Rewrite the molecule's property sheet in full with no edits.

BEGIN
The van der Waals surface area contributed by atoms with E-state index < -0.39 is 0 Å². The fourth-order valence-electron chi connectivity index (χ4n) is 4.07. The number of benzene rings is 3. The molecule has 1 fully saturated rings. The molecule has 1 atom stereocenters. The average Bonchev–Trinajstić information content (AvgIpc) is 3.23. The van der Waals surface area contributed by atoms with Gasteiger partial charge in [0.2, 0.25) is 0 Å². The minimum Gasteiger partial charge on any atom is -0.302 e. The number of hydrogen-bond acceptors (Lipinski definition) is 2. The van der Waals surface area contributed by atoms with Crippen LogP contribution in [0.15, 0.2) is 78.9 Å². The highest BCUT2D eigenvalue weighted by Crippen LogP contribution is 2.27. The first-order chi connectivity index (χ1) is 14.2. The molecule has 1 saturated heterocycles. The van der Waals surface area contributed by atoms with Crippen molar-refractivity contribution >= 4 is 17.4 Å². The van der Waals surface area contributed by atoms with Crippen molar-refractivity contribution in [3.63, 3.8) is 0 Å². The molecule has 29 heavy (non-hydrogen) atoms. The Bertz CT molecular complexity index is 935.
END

The van der Waals surface area contributed by atoms with E-state index < -0.39 is 0 Å². The fourth-order valence-electron chi connectivity index (χ4n) is 4.07. The number of benzene rings is 3. The molecule has 1 fully saturated rings. The molecule has 1 atom stereocenters. The average Bonchev–Trinajstić information content (AvgIpc) is 3.23. The van der Waals surface area contributed by atoms with Gasteiger partial charge in [0.2, 0.25) is 0 Å². The minimum Gasteiger partial charge on any atom is -0.302 e. The number of hydrogen-bond acceptors (Lipinski definition) is 2. The van der Waals surface area contributed by atoms with Crippen LogP contribution in [0.15, 0.2) is 78.9 Å². The highest BCUT2D eigenvalue weighted by Crippen LogP contribution is 2.27. The first-order chi connectivity index (χ1) is 14.2. The molecule has 1 saturated heterocycles. The van der Waals surface area contributed by atoms with Crippen molar-refractivity contribution >= 4 is 17.4 Å². The van der Waals surface area contributed by atoms with Crippen molar-refractivity contribution in [3.63, 3.8) is 0 Å². The molecule has 29 heavy (non-hydrogen) atoms. The Bertz CT molecular complexity index is 935.